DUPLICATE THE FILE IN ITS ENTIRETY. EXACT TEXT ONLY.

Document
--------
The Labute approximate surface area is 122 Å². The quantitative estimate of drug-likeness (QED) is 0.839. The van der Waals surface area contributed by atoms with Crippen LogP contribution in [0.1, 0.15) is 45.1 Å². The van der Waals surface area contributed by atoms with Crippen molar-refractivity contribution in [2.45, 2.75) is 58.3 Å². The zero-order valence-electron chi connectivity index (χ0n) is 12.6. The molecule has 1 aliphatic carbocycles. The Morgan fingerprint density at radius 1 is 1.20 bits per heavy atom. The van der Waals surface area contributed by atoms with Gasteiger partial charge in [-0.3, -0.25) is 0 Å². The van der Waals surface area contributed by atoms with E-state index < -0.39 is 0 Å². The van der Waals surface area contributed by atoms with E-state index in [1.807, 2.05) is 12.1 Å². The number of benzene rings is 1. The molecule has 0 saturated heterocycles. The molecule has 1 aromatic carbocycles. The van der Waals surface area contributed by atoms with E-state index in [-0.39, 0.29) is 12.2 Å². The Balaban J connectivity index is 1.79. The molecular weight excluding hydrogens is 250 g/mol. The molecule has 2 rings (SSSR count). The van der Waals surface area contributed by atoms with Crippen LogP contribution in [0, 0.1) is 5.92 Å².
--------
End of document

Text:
The Labute approximate surface area is 122 Å². The quantitative estimate of drug-likeness (QED) is 0.839. The van der Waals surface area contributed by atoms with Crippen LogP contribution in [0.1, 0.15) is 45.1 Å². The van der Waals surface area contributed by atoms with Crippen molar-refractivity contribution in [2.45, 2.75) is 58.3 Å². The zero-order valence-electron chi connectivity index (χ0n) is 12.6. The molecule has 1 aliphatic carbocycles. The Morgan fingerprint density at radius 1 is 1.20 bits per heavy atom. The van der Waals surface area contributed by atoms with Gasteiger partial charge in [-0.3, -0.25) is 0 Å². The van der Waals surface area contributed by atoms with E-state index < -0.39 is 0 Å². The van der Waals surface area contributed by atoms with E-state index in [1.807, 2.05) is 12.1 Å². The number of benzene rings is 1. The molecule has 0 saturated heterocycles. The molecule has 1 aromatic carbocycles. The van der Waals surface area contributed by atoms with E-state index in [-0.39, 0.29) is 12.2 Å². The Balaban J connectivity index is 1.79. The molecular weight excluding hydrogens is 250 g/mol. The molecule has 2 rings (SSSR count). The van der Waals surface area contributed by atoms with Crippen LogP contribution in [0, 0.1) is 5.92 Å².